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Thursday, December 23, 2010

Science Pics in the News: Dec. 23, 2010

 "Reactor could make fuel from sun and CO2" Article on New Scientist

Image Credit: Aldo Steinfield/Swiss Federal Institute of Technology


"GOES Satellites Capture Holiday Weather Travel Conditions" Article on NASA

Image Credit: NOAA/NASA GOES Project


"Pacman caught munching Mimas" Article on New Scientist

Image Credit: NASA / JPL / GSFC / SwRI / SSI | Found via TinEye results to Bob Vardeman's Blog to CosmicBlog who finally credited the damned thing


"Border collie takes record for biggest vocabulary"  Article on New Scientist. This is quite amazing.  This collie has been taught 1022 names of items and can identify them.  Amazing.




"ChemCam Mast Unit Being Prepared for Laser Firing"  Article on NASA
Image Credit: NASA/JPL-Caltech/LANL

"Chasing Chickens in the Lambda Centauri Nebula" Article on NASA

Image Credit:NASA/JPL-Caltech/UCLA


"Latest From Mars: Frosty Landscapes, Ancient Lakebed, Potential Landing Site"  Article on Universe Today (click to embiggen)

Image Credit:NASA/JPL/University of Arizona

"Hubble for the Holidays: A Bauble of a Bubble" Article on Starts With A Bang, features a stunning video, an artist's rendition of a supernova:



Video Credit: http://www.spacetelescope.org/credits/

NASA came out with a serene and literally otherworldly video of "A Blue Sunset On Mars", as seen via our rover.  Induces calm and awe.  Article on Discovery News




Video Credit: NASA/JPL/Kevin MacLeod





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Wednesday, December 22, 2010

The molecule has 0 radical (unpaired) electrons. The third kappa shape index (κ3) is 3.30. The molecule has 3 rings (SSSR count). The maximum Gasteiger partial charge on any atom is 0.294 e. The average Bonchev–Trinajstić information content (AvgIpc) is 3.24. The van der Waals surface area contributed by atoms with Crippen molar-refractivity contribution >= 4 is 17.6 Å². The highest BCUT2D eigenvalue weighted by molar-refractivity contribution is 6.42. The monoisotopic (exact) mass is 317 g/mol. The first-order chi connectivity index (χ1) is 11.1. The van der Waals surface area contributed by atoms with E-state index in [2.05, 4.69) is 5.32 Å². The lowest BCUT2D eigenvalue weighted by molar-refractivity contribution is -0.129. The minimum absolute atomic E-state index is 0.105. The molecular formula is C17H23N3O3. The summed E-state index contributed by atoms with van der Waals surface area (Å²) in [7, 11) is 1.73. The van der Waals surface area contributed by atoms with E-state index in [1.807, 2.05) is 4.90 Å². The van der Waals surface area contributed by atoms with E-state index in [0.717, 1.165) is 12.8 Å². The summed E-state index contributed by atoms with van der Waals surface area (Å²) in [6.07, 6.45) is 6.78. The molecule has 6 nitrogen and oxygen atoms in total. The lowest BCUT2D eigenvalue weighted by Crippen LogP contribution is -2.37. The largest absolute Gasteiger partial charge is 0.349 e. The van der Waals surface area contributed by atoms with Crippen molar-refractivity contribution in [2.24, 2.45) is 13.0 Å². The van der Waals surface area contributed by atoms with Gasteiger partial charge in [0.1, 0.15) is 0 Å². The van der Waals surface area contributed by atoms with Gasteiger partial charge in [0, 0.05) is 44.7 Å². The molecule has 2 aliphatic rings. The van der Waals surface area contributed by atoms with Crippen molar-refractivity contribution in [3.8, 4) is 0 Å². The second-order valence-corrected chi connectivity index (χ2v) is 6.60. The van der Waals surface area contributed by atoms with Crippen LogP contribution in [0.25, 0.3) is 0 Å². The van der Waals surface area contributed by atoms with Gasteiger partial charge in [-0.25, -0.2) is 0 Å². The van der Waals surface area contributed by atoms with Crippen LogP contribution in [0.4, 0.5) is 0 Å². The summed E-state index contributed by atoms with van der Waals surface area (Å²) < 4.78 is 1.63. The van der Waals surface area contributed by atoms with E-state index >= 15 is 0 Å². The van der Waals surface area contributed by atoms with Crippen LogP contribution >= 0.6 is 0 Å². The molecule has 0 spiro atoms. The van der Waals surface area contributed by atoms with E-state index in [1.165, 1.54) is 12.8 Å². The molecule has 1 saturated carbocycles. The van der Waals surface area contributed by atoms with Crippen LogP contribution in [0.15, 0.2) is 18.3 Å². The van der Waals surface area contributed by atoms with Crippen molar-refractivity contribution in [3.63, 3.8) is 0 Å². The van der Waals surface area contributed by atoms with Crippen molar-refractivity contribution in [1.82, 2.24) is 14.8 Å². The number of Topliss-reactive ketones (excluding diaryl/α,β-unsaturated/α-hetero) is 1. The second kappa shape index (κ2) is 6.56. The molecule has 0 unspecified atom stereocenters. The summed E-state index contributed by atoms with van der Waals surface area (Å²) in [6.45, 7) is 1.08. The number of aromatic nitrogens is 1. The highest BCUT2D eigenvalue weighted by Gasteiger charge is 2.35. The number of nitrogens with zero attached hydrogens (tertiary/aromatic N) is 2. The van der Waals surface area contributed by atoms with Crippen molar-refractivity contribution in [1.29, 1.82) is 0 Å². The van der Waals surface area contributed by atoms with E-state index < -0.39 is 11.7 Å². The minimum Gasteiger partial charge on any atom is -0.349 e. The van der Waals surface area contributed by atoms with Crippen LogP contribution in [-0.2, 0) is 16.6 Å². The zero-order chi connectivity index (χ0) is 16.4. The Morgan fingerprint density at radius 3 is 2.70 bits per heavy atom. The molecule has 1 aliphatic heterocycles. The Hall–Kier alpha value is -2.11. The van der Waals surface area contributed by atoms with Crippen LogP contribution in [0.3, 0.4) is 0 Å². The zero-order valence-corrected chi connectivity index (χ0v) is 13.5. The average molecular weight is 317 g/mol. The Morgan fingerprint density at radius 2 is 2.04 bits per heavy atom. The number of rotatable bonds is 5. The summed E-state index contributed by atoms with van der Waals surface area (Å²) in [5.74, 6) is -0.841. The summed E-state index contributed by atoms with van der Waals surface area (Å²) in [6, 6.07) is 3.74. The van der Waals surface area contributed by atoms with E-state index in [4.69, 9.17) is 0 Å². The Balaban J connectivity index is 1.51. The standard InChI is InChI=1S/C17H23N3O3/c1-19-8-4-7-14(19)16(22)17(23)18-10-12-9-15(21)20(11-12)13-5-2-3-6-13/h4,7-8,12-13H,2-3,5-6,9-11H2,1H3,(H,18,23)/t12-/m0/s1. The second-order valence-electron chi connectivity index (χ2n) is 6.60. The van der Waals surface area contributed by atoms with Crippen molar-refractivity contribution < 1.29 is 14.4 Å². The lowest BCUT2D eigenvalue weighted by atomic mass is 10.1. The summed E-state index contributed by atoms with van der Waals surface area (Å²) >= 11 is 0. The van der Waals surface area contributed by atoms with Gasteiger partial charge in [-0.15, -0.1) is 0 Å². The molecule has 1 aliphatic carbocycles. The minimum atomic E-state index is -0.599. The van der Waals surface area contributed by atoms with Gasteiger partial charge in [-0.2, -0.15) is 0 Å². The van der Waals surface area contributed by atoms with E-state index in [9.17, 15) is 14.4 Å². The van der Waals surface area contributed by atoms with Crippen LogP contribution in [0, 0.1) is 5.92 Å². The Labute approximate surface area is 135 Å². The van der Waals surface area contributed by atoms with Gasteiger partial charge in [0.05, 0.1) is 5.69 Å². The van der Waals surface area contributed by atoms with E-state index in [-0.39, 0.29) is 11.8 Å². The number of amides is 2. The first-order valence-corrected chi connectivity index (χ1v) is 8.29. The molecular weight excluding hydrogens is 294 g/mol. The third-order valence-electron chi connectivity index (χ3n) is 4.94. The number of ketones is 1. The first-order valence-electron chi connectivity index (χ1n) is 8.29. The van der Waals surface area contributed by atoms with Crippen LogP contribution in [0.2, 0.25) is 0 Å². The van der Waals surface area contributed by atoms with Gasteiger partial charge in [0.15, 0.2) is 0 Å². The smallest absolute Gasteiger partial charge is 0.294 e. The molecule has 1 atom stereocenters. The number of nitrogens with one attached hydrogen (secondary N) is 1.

Astronomy Pictures in the News: Dec. 21, 2010

NASA's Image of the Day: Space Shuttle Discovery's view of the lunar eclipse

Image Credit: NASA/Kim Shiflett

Cassini released a few amazing pictures today!  This first one is of Saturn's moon Enceladus, photograph taken on the 20th.


Image Credit: NASA/JPL


This Cassini photograph, found on the Planetary Society Blog, captured two of Saturn's moons: Enceladus and Mimas.  The faint sunrise makes it picturesque!  

Image Credit: NASA / JPL / processed by Emily Lakdawalla


This false color photograph of Saturn's moon Rhea is beautiful.

Image Credit: NASA/JPL/Space Science Institute | found Here

Another false color photograph of Saturn's moon Rhea:

Image Credit: NASA/JPL/Space Science Institute | found Here

Here's two of Saturn's moons in false color: Rhea and Dione

Image Credit: NASA/JPL/Space Science Institute | found Here


NASA's Lunar Reconnaissance Orbiter just gave us some great pictures.  Here's some false color topography of OUR moon, showing peaks and valleys through color:


Image Credit: NASA/GSFC/MIT/SVS | found Here with a high resolution option if you're interested.


Maxine over at Scribble - Mind Over Matter added some color to a photograph of an eclipse as seen by Proba-2



Image Credit: ESA/Royal University of Belgium


Starts with a Bang Posted a tribute to hubble on his site today.  My favorite of his images, labeled M82:




Image Credit: NASA I suppose.  TinEye is coming up with 0 results.





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Tuesday, December 21, 2010

Lunar Eclipse Pictures

Last night was the lunar eclipse, coinciding with the winter solstice, and I stayed up REALLY LATE taking pictures.  Excited with having astronomy in my backyard, I used up 4 double A batteries on my camera and managed to get really cold in the process.  Here are the best of the batch of 80 some pics from last night:

Wallpaper Size: (click to enbiggen)